4. Israel Ballet
Founded in 1967 by Berta Yampolsky and Hilel Merkman in 1967, this Asian ballet company focuses on classical ballet and neoclassical ballet.
The first production of the Israel Ballet Company was performed on January 25 in the city of Holon. Still, the Classical Ballet Center, where the company calls home, is in Tel Aviv. It is a top Israeli school and an example of ballet education.
In 1975 George Balanchine gave the Israel Ballet Company all rights to perform his piece Serenade. Six years later in 1981 Balanchine gave the company all rights to perform any of his works for free.
The company didn’t hesitate and the Balanchine works in their repertoire include Symphony in C, Square Dance, La Valse, Concerto Barocco, and The Four Temperaments. Other works in the repertoire of the Israel Ballet Company are Onegin, Giselle, Don Quixote, Romeo and Juliet, and Cinderella.
Artistic Director has not only composed her own original works for the ballet to perform, she has also choreographed new dances for The Sleeping Beauty and The Nutcracker.
One the newest pieces in the company’s list is a contemporary play titled Hikarizatto by Itzik Galili.
The Israel Ballet Company gives performances all over the world and is the only ballet company in Israel that is on this level. Their home base is the Israel Ballet Center and is furnished with two hundred and fifty seats.
5. Singapore Dance Theatre
This theatre and ballet company was formed less than thirty years ago in 1988. The founding members are Anthony Then and Goh Soo Khim. Their debut performance was at the Singapore Festival of the Arts that same year.
In the very beginning this troupe only had seven ballet dancers who rehearsed in a humble studio that was on the second floor of an old colonial bungalow. At the time another dance ensemble called the Singapore Ballet Academy, would also utilized the space and our seven dancers had to work around the Academy dancer’s schedules.
The floors were so bad sometimes they would give way right under the dancer’s feet. When it rained buckets were kept on the floor to collect the drippings from the ceiling.
Three years later the Singapore Dance Theater performers began to use the Fort Canning Centre in Fort Canning Park. A building was finally erected for the troupe themselves and it now sits on Victoria Street. The new theatre is equipped with four
Their list of works goes from classical ballets and move into the more contemporary works in the dance genre. The company staged Giselle in the Victoria Theatre in 2010 and began their 2011 season with a version of Romeo and Juliet by Choo San Goh.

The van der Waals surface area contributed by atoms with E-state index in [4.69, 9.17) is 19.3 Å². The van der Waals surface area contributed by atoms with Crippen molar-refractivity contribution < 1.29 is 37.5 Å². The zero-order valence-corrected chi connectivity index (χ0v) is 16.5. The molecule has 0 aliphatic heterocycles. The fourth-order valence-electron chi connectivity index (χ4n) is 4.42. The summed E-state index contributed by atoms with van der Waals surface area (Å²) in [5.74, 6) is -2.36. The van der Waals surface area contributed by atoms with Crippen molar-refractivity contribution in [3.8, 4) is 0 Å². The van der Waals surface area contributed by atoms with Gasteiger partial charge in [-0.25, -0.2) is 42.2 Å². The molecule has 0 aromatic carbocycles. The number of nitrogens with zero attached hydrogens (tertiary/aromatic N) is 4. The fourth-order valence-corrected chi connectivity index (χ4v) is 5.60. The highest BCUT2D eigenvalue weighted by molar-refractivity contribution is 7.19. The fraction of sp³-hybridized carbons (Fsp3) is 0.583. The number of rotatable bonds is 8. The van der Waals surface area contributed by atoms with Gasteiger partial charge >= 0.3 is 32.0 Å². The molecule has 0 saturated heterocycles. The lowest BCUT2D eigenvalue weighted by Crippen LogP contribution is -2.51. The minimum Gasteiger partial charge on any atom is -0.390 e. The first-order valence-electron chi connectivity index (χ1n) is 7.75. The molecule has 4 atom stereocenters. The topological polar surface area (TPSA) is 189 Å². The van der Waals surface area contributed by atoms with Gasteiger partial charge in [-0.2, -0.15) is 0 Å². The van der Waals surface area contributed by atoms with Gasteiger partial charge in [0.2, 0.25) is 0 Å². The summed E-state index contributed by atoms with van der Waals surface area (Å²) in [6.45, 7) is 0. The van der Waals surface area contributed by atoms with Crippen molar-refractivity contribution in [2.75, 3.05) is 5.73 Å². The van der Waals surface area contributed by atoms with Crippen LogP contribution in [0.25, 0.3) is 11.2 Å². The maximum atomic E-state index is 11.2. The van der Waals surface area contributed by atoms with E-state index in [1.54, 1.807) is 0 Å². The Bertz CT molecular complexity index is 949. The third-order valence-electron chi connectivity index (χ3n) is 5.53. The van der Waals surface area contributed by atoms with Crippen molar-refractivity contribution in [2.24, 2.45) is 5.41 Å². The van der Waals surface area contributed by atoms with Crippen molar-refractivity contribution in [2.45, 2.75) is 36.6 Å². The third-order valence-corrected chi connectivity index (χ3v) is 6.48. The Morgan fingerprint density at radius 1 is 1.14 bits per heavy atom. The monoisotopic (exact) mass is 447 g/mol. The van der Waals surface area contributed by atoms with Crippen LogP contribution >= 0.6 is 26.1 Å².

In 2015 alone the Singapore Dance Theatre put on performances of Sleeping Beauty and Swan Lake on top of ten pieces they pulled out of their repertoire and new compositions form Kinsun Chan, Gigi Gianti, Max Chen, and Francois Klaus.
6. Korea National Ballet Company
Located in South Korea, this Asian ballet company opened in 1962 in the capital city of Seoul. Its original name was the National Ballet Company and one of its associates was the National Theater of Korea, that is until 1999. This is when the company split off and took over their own facility, Seoul Arts Center in 2000.
There are sixty-five spots for ballet dancers with this company and each are selected yearly through open auditions. This company boasts South Korea’s best dancers and varied collection of works.
Kim Joo-won, a prima ballerina with the company, has won the Benois de la danse prize in 2006. The next year she rocked the Asian ballet world when she posed topless for a Korean fashion magazine.
Notable performances by the Korea National Ballet are Musagéte by Boris Eifman, Requiem or Mass for the Dead, Bravo Figaro, Spartacus, Swan Lake, The Nutcracker, Romeo and Juliet, Raymonda, Cindarella, Do’ve La Luna, Carmen, and Michel Fokine’s Chunhyang L’Epreuve d’Amour.
In 1997 the company began Ballet with Commentary, which was the creative endeavor of Artistic Director Tae-ji Choi. Today, the program has extended out to Visiting Ballet with Commentary. They focus on bringing the art of ballet to those who would never get to experience it otherwise. They travel to perform in small villages and army bases.
Their first full-length Ballet with Commentary was given in 2010. The work was Coppélia, a comic ballet that premiered in 1870 at the Théatre Impérial l’Opera in Paris. Today’s Artistic Director is Kang Sue-jin.